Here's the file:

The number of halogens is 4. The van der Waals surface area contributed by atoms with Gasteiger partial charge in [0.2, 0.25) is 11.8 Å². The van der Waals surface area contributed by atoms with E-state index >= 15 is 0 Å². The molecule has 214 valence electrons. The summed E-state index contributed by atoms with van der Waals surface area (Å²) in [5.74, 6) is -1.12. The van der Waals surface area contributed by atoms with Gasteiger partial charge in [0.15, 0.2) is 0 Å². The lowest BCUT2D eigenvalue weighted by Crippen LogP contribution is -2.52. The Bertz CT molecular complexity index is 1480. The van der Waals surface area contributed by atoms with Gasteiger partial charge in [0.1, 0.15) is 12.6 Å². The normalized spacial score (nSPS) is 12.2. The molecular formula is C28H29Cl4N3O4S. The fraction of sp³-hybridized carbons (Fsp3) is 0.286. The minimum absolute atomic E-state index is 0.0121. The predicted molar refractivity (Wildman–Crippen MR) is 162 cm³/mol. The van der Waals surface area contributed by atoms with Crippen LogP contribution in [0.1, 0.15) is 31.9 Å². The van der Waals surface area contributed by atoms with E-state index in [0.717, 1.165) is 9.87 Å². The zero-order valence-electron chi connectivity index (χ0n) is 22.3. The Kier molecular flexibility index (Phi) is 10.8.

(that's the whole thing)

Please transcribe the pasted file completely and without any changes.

The number of halogens is 4. The van der Waals surface area contributed by atoms with Gasteiger partial charge in [0.2, 0.25) is 11.8 Å². The van der Waals surface area contributed by atoms with E-state index >= 15 is 0 Å². The molecule has 214 valence electrons. The summed E-state index contributed by atoms with van der Waals surface area (Å²) in [5.74, 6) is -1.12. The van der Waals surface area contributed by atoms with Gasteiger partial charge in [0.15, 0.2) is 0 Å². The lowest BCUT2D eigenvalue weighted by Crippen LogP contribution is -2.52. The Bertz CT molecular complexity index is 1480. The van der Waals surface area contributed by atoms with Gasteiger partial charge in [0.1, 0.15) is 12.6 Å². The normalized spacial score (nSPS) is 12.2. The molecular formula is C28H29Cl4N3O4S. The fraction of sp³-hybridized carbons (Fsp3) is 0.286. The minimum absolute atomic E-state index is 0.0121. The predicted molar refractivity (Wildman–Crippen MR) is 162 cm³/mol. The van der Waals surface area contributed by atoms with Crippen LogP contribution in [0.1, 0.15) is 31.9 Å². The van der Waals surface area contributed by atoms with E-state index in [0.717, 1.165) is 9.87 Å². The zero-order valence-electron chi connectivity index (χ0n) is 22.3. The Kier molecular flexibility index (Phi) is 10.8.